Projection onto convex sets (POCS)

The principal problem of seismic data reconstruction is to solve the under-determined inversion problem:

$\displaystyle \mathbf{Fm}=\mathbf{d},$ (1)

where $\mathbf{m}$ is the well-sampled seismic data, $\mathbf{F}$ denotes the sampling operator, and $\mathbf{d}$ denotes the observed data Chen et al. (2014a). Because of the missing traces, the operator $\mathbf{F}$ is highly singular and thus make equation 1 highly under-determined.

There have existed many different algorithms for solving equation 1 by adding different constraints. The POCS algorithm Abma and Kabir (2006) is one of the most widely used methods to interpolate seismic data with irregularly missing traces, and has the following iterative expression:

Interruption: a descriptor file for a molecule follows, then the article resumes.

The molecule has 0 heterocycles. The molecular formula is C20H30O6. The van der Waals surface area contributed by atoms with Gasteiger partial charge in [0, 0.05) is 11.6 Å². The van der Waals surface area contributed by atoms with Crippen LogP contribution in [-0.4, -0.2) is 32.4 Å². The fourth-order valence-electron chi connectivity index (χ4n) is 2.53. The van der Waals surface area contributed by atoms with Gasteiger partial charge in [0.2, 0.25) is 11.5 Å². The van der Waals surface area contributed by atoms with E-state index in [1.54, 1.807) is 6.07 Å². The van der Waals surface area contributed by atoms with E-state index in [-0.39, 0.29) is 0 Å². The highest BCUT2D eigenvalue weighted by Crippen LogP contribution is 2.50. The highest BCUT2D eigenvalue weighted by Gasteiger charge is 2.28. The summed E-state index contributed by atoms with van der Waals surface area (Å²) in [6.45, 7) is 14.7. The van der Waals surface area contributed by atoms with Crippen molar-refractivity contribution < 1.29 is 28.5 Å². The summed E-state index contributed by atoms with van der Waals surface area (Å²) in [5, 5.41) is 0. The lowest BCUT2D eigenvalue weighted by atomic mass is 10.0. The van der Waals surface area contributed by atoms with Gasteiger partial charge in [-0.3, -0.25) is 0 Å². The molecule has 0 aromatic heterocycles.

$\displaystyle \mathbf{m}_{n+1}=\mathbf{d}+(\mathbf{I}-\mathbf{F})\mathbf{A}^{-1}\mathbf{T}\mathbf{A}[\mathbf{m}_n],$ (2)

where $\mathbf{m}_n$ denotes the reconstructed data after $n$th iteration, $\mathbf{A}$ and $\mathbf{A}^{-1}$ are the forward and inverse sparsity-promoting transforms, $\mathbf{I}$ is an identity matrix and $\mathbf{T}$ is a thresholding operator. However, for regularly missing traces, POCS can not obtain satisfying results because of the strong aliasing noise in the sparse domain